MYBs are another large group of transcription factors that are associated with abiotic stress responses (Reyes and Chua, 2007; Dubos et al., 2010). MYB96 is a negative regulator of lateral root formation and participates part in the plant response to drought and salt stress. Since the expression of ABI5 is activated by MYB96, it supports the role of ABI5 in the ABA-dependent inhibition of lateral root growth (Seo et al., 2009) (Figure 2A).

Negative Regulators of ABI5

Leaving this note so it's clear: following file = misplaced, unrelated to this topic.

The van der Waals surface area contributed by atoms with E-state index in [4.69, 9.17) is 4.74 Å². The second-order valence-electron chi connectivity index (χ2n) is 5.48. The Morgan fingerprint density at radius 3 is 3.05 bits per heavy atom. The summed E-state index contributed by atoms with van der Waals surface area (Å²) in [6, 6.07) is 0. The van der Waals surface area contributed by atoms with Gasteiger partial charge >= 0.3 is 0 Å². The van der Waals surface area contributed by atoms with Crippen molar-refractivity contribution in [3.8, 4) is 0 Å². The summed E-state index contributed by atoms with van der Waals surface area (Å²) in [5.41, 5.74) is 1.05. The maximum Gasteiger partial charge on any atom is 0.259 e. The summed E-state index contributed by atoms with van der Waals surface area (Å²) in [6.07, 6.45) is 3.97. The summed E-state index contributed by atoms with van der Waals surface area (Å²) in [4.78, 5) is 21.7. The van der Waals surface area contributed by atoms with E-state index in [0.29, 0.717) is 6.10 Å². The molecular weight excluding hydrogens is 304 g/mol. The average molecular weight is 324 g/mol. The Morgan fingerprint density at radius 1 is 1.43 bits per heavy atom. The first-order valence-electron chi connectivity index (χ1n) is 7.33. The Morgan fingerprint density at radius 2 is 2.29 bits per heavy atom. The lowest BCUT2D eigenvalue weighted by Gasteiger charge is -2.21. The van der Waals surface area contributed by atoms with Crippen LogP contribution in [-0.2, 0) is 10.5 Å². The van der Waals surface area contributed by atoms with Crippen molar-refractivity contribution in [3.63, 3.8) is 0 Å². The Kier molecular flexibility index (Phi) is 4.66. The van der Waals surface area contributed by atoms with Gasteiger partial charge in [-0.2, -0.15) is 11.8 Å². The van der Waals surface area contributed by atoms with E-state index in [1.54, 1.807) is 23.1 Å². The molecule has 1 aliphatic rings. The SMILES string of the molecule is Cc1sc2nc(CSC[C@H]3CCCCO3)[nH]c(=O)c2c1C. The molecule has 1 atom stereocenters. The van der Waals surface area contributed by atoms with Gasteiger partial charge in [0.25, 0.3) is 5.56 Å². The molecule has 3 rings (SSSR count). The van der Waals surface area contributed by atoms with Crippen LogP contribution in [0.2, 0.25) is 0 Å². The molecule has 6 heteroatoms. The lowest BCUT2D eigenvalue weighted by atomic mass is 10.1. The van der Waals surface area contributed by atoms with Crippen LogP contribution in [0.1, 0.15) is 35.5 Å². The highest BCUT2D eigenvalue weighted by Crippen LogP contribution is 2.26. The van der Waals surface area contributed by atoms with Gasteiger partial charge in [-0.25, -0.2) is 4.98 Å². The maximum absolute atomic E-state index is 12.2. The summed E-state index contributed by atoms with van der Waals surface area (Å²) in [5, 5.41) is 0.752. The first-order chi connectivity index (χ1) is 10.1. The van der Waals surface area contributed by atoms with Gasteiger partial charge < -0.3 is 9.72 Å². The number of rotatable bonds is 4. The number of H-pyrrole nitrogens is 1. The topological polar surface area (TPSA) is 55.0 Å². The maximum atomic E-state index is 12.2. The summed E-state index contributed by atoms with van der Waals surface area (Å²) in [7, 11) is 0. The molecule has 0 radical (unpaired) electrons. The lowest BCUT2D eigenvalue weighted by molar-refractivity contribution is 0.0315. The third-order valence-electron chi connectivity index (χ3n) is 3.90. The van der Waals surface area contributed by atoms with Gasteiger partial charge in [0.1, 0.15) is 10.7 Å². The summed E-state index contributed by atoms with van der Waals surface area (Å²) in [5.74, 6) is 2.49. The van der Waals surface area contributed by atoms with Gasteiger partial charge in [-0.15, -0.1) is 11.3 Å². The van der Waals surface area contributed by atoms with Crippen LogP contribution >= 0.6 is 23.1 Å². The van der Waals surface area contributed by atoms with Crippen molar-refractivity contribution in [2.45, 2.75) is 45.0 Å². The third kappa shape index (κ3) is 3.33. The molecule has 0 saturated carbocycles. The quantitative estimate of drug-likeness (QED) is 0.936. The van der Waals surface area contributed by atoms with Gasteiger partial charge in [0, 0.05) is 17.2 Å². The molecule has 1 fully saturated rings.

Interestingly, the other MYB transcription factor from the R2R3 subgroup, MYB7, also participates in the ABA-mediated regulation of salt and osmotic stress via ABI5. MYB7 represses ABI5 expression during seed germination. Additionally, MYB7 positively influences the content of anthocyanins, which are crucial pigments in the abiotic stress response. In the presence of salt, the myb7 mutant produces shorter lateral roots. Thus, MYB7 is a positive regulator of lateral root growth under salt stress (Kim et al., 2015) (Figure 2B). These studies clearly suggest that the regulation of ABI5 through MYB96 and MYB7 transcription factors may be essential for ABA-mediated regulation in the context of lateral root development under stress.